Bitter must the contrast be to the secluded and austere Nambutiri ladies when they see their Nair neighbours at the annual winter festival which commemorates the death of Kámdev, the Hindu God of Love. Long before daybreak, every Nair girl of any position is out of bed and goes with her girl friends to the nearest tank. Plunging into the water together, they sing in unison the song which is sacred to the God of human hearts. As they sing, they beat the water, with the left hand held immediately under the surface and the right brought down upon it in a sloping stroke, splashing and sounding deep. Stanza after stanza, song after song they sing till the first light of dawn peeps over the cocoa-nut palms. Then they go back to their homes to dress in their best and enjoy their holy day. They darken their eyelids with collyrium and make their lips red with betel leaf. In the gardens they play on swings with their friends. Then they sit down in merriment and enjoyment to the noon-day meal of arrowroot and molasses with ripe yellow plantains and green cocoa-nuts. Afterwards they again sing and dance, while all good husbands on this day of days visit their wives in their family mansions and make themselves pleasant to the ladies of the family and bring little presents and friendly good wishes.
This system, strange though it appears to those who are familiar only with Jewish and Teutonic customs, has been particularly successful in securing the ends of every marriage--comfort, free development, and the worthy upbringing of healthy children. In no class in India is education better appreciated and more widely shared by the sexes. Every Nair girl is sent to the village school, her education as much a matter of course as her brothers’; while there are many who have matriculated at the Madras University. At the same time, by the universal admission of those who know them, there are few women in India who have greater charm or exercise as valuable an influence on the manners and morals of society.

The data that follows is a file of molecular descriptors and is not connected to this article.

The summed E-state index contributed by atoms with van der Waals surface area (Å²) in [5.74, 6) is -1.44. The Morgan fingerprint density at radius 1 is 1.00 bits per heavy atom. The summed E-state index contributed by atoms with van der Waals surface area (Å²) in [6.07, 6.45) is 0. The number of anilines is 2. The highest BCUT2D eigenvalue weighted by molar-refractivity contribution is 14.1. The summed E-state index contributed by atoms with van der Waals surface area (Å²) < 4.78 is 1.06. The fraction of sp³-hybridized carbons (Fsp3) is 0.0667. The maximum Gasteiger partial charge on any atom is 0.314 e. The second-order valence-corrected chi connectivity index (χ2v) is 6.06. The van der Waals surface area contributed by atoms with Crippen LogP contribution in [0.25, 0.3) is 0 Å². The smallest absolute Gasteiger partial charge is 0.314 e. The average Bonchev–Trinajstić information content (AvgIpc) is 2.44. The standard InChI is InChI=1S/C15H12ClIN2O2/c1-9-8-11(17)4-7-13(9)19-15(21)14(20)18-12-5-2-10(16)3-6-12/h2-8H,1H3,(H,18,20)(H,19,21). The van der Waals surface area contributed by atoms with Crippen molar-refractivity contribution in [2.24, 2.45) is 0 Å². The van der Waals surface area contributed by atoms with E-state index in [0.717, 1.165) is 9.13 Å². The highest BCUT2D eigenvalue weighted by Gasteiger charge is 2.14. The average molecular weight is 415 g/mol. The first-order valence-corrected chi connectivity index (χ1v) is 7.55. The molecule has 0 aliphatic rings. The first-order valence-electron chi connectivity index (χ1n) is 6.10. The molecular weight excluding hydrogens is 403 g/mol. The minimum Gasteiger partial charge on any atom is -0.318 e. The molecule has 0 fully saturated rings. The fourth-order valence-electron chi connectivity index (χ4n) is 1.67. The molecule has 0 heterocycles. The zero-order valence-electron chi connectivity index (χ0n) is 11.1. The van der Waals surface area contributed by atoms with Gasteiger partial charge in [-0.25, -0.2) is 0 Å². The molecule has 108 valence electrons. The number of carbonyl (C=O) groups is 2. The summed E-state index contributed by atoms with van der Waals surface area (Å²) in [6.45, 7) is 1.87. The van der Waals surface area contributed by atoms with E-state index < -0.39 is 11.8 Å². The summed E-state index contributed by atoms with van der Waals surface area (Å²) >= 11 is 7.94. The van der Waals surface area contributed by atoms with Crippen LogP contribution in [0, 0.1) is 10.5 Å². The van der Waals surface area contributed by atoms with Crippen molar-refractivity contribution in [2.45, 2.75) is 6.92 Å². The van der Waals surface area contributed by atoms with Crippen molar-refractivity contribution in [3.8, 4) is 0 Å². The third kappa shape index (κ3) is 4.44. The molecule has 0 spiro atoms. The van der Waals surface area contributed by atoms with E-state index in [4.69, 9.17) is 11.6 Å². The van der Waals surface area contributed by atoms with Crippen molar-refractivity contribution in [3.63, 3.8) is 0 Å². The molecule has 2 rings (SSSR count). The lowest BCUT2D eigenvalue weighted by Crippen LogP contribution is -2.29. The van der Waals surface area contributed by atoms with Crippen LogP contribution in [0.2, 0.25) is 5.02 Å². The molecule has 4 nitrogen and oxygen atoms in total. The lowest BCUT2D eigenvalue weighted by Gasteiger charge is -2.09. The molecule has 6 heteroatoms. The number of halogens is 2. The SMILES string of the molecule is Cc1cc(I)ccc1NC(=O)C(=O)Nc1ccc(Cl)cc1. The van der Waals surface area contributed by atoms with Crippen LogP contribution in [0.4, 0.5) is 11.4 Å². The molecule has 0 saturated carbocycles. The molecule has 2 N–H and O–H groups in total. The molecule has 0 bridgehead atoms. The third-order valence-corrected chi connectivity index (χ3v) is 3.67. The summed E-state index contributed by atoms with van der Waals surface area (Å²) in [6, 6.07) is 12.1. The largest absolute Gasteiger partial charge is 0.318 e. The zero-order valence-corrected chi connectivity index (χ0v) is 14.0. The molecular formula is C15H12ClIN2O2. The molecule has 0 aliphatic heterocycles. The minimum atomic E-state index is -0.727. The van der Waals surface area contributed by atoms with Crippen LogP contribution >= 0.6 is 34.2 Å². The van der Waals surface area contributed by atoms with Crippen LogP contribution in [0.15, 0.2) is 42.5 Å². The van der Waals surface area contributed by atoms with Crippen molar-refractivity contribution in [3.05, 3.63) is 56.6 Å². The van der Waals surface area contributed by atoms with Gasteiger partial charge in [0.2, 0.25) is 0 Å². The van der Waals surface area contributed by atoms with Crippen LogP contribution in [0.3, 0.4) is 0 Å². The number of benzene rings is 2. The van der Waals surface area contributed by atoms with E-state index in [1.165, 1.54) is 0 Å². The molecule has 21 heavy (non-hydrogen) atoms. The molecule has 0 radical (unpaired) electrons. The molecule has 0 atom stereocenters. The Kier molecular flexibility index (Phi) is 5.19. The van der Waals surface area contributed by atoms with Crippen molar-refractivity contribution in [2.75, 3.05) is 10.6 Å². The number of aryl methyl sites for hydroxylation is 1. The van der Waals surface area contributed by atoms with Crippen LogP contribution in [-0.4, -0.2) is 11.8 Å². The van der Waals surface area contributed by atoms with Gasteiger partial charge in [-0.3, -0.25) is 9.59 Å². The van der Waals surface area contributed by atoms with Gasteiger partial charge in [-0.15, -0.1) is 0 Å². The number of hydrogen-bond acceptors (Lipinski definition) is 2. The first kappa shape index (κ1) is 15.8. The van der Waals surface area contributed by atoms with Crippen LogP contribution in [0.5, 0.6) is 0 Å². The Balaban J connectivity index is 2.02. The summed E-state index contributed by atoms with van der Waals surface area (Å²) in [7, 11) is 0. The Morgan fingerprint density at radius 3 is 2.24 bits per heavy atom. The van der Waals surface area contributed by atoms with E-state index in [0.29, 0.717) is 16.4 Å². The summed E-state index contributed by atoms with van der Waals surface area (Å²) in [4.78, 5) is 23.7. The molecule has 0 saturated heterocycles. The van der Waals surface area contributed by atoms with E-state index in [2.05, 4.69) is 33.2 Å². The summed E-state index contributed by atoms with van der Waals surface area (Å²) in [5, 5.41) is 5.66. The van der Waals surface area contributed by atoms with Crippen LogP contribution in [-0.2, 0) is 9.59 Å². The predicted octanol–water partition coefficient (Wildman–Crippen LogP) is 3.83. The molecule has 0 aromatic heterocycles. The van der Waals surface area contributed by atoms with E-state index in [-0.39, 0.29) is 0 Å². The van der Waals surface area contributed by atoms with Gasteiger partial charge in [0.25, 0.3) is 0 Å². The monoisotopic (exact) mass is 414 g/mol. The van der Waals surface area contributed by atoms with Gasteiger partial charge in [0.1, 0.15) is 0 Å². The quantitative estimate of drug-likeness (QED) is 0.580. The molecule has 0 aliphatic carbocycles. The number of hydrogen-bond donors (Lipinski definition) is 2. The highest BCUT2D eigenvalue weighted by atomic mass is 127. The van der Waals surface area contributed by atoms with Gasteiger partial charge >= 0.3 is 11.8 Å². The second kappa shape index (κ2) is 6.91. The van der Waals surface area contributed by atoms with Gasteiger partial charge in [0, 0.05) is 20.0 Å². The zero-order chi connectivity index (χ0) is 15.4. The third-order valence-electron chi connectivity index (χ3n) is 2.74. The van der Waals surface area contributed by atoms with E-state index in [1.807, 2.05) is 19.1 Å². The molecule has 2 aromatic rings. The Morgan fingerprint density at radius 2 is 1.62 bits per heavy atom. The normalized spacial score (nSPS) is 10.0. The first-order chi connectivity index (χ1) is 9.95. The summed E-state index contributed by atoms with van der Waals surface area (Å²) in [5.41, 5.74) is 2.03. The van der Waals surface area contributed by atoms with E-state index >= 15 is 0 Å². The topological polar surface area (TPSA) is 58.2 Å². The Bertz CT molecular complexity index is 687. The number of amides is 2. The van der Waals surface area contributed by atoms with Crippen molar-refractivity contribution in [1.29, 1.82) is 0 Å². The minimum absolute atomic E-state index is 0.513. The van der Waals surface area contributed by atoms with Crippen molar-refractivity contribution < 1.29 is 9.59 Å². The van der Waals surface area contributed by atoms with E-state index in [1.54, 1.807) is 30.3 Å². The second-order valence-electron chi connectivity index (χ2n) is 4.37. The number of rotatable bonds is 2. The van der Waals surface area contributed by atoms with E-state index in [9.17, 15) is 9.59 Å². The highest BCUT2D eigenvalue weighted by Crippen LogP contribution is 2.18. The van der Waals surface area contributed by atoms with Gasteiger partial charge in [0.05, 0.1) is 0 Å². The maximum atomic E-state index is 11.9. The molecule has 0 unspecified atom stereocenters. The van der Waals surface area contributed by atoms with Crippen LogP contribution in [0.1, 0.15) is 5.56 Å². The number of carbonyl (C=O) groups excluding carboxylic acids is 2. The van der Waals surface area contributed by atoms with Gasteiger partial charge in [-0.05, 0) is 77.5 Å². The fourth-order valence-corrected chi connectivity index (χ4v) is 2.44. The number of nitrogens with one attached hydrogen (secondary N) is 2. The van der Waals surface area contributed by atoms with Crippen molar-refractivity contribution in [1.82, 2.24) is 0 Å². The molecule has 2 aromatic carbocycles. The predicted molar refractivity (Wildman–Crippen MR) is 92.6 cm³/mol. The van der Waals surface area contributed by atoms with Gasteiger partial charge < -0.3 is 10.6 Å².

Marriage in Hindu India is, therefore, very various both in practice and in theory according to the locality and the race or caste. But regarded as a whole it presents, one may say, some common characteristics. It is invariably a religious rite, sanctioned by magical ceremony, really sacramental. Only in castes which allow a widow to remarry is the second union divested of most of this supernatural sanction, to become almost a free contract. Again marriages are in general arranged by the parents or relations--with the advice of priests and astrologers--while the husband and wife are still children, either in real childhood or shortly after their puberty. Further, in all the higher castes, and in lower castes as they assume or usurp a higher position, widows are forbidden a further marriage. Normally the idea of marriage in the classes in which Brahman influence is most firm is accompanied by a certain ascetic thought, which holds sensuousness and enjoyment to be something debasing and earth-bound. The world of action being illusory and unreal, and each action entailing its answering reaction, deliverance from illusive appearances and absorption into the one final reality can be gained only by passive withdrawal from activity. But all action springs from desire: and the strongest and most attractive of desires is love. Hence in marriage there should be no overpowering desires, none of those impulses of emotion which keep the man bound during thousands of incarnations to the idly-turning wheel of illusion. Only as a deliverance from conflicting desire and as the means of continuing family life is marriage in itself to be valued. Its happiness and fruition are to be sought not in the tumults of passion but in the calm and ordered affection of a disciplined and worshipful pair. From the husband protection and self-restraint are due; from the wife to the lord, whom heaven has given her, unflinching devotion, constant respect and obedience, unwavering chastity.